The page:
Light vs. Dark: How We Interpret What We See

Much of what we see is the result of complex processes happening in our brains. I had a discussion online yesterday with someone who thought that projectors might be used to darken a screen down by projecting black at it. The reality is that projectors are instruments of light. They can make things brighter, but not darker. For many people, this raises the question: How, then, do projectors show things that are black on a white screen?

The video that follows is an exploration of that question.

This is a short video that examines how our brains examine light and dark in compositions.

The full transcript of the subtitles is available at
http://scenicandlighting.com/51-shades-of-grey-how-we-see-light-and-dark/
This image is included in the video as a part of the discussion of what is white or black when dealing with projections.
This checkerboard shadow illusion is a part of the discussion in the video above.
  • Author Spotlight

    Matt Kizer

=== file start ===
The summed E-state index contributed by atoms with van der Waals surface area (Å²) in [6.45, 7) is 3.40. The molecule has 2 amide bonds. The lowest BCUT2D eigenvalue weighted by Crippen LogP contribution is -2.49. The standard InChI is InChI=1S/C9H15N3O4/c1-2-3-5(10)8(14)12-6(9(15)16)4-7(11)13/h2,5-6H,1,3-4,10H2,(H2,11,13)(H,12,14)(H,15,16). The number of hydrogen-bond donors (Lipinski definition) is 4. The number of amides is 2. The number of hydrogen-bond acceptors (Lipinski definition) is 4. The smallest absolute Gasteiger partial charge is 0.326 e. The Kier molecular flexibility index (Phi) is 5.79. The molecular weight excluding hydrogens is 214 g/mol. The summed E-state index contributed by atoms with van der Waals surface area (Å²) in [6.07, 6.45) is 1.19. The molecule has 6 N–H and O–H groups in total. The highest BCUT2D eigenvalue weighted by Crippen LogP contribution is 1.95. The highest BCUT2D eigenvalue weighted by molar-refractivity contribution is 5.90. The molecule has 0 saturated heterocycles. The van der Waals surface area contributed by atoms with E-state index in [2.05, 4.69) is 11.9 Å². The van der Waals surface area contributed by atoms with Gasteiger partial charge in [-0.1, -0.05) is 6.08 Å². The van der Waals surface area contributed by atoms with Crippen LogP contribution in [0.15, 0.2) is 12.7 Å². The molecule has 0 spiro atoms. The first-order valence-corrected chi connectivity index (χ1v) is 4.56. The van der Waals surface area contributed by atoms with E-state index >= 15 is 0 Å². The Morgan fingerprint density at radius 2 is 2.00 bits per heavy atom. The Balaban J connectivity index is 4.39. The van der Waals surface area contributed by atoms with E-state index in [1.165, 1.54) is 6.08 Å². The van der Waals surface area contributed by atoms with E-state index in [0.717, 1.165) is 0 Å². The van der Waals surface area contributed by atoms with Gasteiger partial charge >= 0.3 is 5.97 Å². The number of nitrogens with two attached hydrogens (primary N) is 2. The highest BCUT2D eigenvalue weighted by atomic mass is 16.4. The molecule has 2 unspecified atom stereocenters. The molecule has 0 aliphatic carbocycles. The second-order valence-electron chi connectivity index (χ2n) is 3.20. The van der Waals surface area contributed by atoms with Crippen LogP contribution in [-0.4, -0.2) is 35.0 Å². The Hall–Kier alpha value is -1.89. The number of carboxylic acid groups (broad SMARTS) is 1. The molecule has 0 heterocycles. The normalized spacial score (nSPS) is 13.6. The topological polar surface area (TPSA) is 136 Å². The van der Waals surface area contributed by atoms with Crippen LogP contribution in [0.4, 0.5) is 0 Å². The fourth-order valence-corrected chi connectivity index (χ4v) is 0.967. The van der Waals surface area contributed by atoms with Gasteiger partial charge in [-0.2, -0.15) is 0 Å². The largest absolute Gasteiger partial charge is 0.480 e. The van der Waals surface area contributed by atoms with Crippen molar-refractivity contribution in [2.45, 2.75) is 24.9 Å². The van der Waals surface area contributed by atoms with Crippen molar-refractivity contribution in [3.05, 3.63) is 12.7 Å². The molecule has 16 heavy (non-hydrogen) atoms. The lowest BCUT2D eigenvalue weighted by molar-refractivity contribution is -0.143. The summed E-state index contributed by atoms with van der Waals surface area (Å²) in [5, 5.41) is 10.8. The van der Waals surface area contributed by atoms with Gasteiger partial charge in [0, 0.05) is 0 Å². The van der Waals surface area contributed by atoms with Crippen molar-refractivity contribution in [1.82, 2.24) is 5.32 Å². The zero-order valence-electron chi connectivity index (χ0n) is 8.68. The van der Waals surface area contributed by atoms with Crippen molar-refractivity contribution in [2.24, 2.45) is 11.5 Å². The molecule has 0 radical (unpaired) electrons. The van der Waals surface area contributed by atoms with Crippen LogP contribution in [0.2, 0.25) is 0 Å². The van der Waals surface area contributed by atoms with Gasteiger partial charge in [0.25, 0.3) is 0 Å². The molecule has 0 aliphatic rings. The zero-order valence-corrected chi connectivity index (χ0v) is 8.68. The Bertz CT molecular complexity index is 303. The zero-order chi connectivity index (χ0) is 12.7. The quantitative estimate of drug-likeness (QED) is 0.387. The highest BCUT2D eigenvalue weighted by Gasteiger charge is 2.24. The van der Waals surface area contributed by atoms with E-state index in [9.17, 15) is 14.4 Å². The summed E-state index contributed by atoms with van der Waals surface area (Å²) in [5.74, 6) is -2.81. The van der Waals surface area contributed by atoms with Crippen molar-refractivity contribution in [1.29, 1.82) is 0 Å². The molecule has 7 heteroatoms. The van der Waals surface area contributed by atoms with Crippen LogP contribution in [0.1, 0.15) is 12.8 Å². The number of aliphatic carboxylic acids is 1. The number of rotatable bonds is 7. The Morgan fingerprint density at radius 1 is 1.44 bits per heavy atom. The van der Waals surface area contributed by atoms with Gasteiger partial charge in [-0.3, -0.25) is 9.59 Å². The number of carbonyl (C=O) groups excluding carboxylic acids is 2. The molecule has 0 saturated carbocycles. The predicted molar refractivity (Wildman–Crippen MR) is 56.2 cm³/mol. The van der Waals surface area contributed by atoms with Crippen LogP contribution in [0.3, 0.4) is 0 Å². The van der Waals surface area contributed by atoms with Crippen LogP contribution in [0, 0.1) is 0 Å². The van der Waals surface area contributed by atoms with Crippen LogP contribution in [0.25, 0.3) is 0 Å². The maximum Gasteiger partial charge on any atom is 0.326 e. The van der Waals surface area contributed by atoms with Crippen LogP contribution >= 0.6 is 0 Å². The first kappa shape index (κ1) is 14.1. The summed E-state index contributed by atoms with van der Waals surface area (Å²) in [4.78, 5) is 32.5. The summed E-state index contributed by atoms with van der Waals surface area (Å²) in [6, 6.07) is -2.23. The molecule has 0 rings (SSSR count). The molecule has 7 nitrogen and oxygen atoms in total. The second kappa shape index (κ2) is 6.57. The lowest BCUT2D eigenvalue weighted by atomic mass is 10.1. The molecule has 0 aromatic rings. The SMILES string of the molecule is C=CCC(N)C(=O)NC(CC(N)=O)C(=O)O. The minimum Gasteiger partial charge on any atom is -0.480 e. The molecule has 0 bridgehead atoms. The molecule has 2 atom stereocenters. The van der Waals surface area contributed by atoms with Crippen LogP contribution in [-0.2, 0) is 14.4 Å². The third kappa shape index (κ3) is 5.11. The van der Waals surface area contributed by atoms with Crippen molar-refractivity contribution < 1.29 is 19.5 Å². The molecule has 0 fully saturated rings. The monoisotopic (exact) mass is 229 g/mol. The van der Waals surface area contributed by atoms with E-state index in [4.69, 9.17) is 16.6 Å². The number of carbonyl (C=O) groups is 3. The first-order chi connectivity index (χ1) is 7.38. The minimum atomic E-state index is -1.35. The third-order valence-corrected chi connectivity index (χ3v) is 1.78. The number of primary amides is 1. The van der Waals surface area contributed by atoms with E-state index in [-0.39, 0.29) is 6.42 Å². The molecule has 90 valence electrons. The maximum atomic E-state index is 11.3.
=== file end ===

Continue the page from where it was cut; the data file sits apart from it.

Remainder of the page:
Matt Kizer lives with his wife and son in the White Mountains of New Hampshire. He is the resident scenic and lighting designer for Plymouth State University, where he has been the head of the design and technology program since 1996. He designs for theate and dance companies, tours, and colleges in many parts of the Unites States. He serves as a regular designer for Auburn University in Alabama. He served as faculty lighting designer for Operafestival Di Roma in Italy, where he designed lighting for L’elisir di amore and The Magic Flute, both produced with the Orchestra Sinfonica dell’ International Chamber Ensemble at Sant’Ivo alla Sapienza in central Rome. He has designed for dance and movement in Potsdam, Germany at T-Werk in Schiffbauergasse with A-Fortiorni.He holds a BA in Theatre from Indiana University – Purdue University Fort Wayne, and an MFA in Design from The Ohio State University. He serves on the International Activities Committee for the United States Institute for Theatre Technology. His work has been included in the The Prague Quadrennial of Performance Design and Space as a part of the United States Institute for Theatre Technology's representation of work from the United States. Read Full